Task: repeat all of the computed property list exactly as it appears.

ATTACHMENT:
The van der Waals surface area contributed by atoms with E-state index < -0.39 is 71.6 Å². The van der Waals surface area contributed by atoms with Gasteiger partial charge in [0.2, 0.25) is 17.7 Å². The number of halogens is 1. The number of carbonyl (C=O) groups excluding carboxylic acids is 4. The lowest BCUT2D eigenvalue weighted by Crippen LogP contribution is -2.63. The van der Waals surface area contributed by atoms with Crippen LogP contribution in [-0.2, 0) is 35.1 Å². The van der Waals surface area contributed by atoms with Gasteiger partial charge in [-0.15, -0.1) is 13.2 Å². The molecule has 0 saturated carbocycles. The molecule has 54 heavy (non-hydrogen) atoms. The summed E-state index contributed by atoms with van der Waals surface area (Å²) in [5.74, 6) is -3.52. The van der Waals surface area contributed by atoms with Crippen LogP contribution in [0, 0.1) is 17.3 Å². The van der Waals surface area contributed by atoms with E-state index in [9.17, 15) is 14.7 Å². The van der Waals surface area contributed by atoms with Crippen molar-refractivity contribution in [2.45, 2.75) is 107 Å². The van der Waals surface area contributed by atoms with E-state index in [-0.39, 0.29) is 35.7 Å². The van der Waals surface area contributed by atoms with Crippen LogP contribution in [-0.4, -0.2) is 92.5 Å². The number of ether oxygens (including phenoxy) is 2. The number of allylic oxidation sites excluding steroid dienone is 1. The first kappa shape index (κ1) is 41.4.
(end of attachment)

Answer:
The van der Waals surface area contributed by atoms with E-state index < -0.39 is 71.6 Å². The van der Waals surface area contributed by atoms with Gasteiger partial charge in [0.2, 0.25) is 17.7 Å². The number of halogens is 1. The number of carbonyl (C=O) groups excluding carboxylic acids is 4. The lowest BCUT2D eigenvalue weighted by Crippen LogP contribution is -2.63. The van der Waals surface area contributed by atoms with Crippen LogP contribution in [-0.2, 0) is 35.1 Å². The van der Waals surface area contributed by atoms with Gasteiger partial charge in [-0.15, -0.1) is 13.2 Å². The molecule has 0 saturated carbocycles. The molecule has 54 heavy (non-hydrogen) atoms. The summed E-state index contributed by atoms with van der Waals surface area (Å²) in [5.74, 6) is -3.52. The van der Waals surface area contributed by atoms with Crippen LogP contribution in [0, 0.1) is 17.3 Å². The van der Waals surface area contributed by atoms with E-state index in [9.17, 15) is 14.7 Å². The van der Waals surface area contributed by atoms with Crippen molar-refractivity contribution in [2.45, 2.75) is 107 Å². The van der Waals surface area contributed by atoms with E-state index in [-0.39, 0.29) is 35.7 Å². The van der Waals surface area contributed by atoms with Crippen LogP contribution in [-0.4, -0.2) is 92.5 Å². The number of ether oxygens (including phenoxy) is 2. The number of allylic oxidation sites excluding steroid dienone is 1. The first kappa shape index (κ1) is 41.4.